Saturday, 9 May 2015


27 March 2015, 10 am

The whale of a time continues.  Mr Davies and I visit some patent attorneys on the Isle of Wight.  They claim that they work there and are not really on holiday all the time, honest.

Visiting the Isle of Wight involves going on a hovercraft.  I am as excited as a little kid.  I almost forget to take notes in the meeting.  The Isle of Wight Pixies have delivered garibaldi biscuits, so Mr Davies is as excited as a little kid too.  We very nearly buy ourselves a stick of rock on the way back.  But at the last minute Mr Davies says no, he prefers a beer or two.

I have to say I am impressed with the hovercraft.  It is a big and noisy beast but you can reverse it out of its parking space quicker than I can turn my car round, and you can drive it out of the parking space, down a pebble beach and straight across the water, which I definitely cannot do in my car although I’m sure Top Gear® would have tried. 

The automated booking system which goes with the hovercraft is, however, slightly less impressive and not particularly automated.  It involves somebody reading the email from Unlucky Gary, scribbling a note on a couple of raffle tickets and shoving them into an envelope with Mr Davies’s name on the front.  The note on the raffle tickets has the wrong date on it, and so we have to go back to the man-in-the-kiosk, who is already quite busy selling jelly beans and other hovercraft souvenirs, and ask him nicely to scribble on some new raffle tickets so that we can travel across today as originally planned, and not last week as written on the first set of raffle tickets.  Fortunately we manage to complete this complicated process just in time to get on today’s hovercraft.  It is practically empty.  Presumably this is because lots of people are still queueing up to be issued incorrect tickets and jelly beans.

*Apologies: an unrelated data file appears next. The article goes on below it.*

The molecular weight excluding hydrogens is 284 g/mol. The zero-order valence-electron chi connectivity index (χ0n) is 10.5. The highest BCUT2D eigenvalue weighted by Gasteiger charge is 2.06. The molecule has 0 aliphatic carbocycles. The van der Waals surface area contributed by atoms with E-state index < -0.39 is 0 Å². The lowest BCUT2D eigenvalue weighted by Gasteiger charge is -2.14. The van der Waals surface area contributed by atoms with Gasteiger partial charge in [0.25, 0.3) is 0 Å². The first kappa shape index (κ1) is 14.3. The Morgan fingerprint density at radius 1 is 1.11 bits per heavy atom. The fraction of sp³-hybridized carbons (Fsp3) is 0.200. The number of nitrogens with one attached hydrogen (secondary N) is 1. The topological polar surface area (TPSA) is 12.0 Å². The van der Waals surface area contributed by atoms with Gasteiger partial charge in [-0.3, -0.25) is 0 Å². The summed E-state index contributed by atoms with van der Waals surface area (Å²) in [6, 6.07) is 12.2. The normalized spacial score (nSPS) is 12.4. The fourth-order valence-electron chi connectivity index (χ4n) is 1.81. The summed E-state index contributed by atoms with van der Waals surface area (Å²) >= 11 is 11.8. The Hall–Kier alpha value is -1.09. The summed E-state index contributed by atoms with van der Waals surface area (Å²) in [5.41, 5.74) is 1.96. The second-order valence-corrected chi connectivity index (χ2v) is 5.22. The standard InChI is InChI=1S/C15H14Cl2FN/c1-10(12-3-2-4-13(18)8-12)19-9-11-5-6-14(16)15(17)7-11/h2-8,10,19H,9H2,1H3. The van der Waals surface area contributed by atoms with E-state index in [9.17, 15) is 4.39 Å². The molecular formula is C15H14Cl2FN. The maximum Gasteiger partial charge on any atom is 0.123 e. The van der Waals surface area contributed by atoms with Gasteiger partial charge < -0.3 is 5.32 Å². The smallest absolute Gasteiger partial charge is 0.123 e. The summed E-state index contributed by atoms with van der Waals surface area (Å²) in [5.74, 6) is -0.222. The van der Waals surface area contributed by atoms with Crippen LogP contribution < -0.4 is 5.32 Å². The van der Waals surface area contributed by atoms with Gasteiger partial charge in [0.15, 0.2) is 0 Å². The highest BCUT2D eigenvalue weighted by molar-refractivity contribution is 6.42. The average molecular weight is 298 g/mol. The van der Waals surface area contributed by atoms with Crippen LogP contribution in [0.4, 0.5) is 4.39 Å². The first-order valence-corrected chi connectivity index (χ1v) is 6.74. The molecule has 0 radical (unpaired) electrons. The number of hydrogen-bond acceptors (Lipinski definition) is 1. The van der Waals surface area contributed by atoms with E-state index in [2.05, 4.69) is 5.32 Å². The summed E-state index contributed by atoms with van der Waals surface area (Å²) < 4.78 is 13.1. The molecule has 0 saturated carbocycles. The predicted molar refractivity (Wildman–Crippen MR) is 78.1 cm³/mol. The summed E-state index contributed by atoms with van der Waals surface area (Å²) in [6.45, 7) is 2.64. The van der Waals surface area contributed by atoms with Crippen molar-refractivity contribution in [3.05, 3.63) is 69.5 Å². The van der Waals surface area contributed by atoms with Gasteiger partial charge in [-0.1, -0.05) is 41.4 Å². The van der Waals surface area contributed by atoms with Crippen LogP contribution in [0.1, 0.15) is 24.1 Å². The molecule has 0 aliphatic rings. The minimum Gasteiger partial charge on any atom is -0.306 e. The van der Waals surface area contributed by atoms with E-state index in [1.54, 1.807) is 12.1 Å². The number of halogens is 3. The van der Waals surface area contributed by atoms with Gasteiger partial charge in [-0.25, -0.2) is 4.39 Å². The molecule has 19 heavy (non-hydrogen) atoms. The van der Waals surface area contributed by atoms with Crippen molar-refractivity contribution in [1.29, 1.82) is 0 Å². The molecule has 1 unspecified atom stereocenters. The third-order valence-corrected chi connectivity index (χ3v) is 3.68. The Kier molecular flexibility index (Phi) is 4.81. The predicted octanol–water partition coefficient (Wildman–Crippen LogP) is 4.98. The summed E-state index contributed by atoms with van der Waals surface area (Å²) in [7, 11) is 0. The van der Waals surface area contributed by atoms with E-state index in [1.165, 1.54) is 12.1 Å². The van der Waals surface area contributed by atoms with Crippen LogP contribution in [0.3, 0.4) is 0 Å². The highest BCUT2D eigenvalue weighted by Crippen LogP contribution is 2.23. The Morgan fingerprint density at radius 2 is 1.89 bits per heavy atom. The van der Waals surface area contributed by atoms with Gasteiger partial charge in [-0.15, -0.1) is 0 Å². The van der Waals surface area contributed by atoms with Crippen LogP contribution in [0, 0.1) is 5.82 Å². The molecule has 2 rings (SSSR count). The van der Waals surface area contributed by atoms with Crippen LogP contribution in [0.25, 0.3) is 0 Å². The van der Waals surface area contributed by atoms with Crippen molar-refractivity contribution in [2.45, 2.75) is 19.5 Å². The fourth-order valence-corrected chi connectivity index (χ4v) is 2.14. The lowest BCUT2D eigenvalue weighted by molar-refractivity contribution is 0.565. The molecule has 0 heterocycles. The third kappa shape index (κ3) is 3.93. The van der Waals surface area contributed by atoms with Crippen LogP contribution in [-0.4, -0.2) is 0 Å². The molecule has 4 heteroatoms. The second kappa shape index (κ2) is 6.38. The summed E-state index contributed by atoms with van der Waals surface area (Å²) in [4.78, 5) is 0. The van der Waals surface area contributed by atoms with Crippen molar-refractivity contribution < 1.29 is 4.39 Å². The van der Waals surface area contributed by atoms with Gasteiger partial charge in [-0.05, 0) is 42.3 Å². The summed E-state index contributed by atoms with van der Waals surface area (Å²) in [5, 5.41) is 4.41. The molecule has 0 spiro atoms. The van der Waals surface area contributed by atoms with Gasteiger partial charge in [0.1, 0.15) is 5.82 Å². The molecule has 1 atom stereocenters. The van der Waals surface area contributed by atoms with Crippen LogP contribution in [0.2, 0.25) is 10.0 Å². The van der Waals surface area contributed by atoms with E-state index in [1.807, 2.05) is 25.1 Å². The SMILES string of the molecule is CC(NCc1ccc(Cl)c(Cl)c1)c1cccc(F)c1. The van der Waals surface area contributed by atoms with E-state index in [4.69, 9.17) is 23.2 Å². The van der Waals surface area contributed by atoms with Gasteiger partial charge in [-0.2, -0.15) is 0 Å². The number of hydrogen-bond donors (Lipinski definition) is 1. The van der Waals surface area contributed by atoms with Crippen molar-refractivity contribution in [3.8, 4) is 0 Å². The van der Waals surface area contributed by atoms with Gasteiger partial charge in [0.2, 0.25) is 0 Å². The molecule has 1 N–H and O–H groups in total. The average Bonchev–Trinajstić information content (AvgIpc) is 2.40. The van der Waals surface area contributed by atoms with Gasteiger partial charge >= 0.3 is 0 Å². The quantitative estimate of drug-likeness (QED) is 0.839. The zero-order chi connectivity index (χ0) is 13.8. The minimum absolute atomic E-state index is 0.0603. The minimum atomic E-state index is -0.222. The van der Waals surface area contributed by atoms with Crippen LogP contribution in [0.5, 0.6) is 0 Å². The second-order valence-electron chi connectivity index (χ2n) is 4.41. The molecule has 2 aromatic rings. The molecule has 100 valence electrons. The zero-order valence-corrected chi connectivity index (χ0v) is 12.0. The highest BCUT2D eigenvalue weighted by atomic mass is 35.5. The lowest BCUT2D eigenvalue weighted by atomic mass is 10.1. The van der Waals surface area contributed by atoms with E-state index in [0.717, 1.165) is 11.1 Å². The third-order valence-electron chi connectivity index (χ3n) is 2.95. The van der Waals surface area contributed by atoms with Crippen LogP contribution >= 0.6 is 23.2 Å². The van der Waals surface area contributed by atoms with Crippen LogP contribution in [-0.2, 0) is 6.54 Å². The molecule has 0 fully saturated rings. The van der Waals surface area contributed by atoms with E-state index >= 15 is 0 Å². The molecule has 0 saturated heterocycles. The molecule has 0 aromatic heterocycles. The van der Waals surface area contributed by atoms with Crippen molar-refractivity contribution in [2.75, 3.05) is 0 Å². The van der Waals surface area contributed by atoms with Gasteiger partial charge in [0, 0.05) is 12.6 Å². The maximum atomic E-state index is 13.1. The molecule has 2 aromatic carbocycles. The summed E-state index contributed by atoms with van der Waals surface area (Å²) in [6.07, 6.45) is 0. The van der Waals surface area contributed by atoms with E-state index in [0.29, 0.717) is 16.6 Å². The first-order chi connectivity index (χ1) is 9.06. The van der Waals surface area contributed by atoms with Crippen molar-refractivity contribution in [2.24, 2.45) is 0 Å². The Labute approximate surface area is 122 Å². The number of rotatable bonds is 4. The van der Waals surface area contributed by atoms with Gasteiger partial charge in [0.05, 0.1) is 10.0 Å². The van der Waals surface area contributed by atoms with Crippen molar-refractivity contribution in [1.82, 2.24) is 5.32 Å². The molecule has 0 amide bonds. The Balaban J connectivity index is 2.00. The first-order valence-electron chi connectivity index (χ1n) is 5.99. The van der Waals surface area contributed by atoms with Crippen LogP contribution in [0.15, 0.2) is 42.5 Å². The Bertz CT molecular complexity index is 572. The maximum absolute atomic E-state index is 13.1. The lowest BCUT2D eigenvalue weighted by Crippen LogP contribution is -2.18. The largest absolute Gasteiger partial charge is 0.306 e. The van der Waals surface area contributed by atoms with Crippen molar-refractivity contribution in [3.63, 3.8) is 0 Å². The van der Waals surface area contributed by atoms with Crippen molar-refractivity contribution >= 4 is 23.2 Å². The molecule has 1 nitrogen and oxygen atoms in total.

27 March 2015, 4 pm

When I get home from the Isle of Wight, which is many motorway miles later, my family remind me that I am supposed to be setting off on a proper holiday to the Lake District and so I had better repack my suitcase.  Apparently it is not the done thing to go to the Lake District with a folder full of meeting notes, a laptop and a couple of posh suits. 

They explain to me what the word “holiday” means, and what the word “family” means when attached to the word “holiday”, and then they explain to me about the terrain and the climate in the Lake District and point me in the direction of my walking boots and kagoul.  I am disappointed to learn that there are no hovercrafting opportunities in the Lakes and that there will be no garibaldis in our family picnics.  This strikes me as a pretty poor show but I am told to shut up and get in the car anyway.  Even the souvenir hovercraft jelly beans are not going to get me out of this one.

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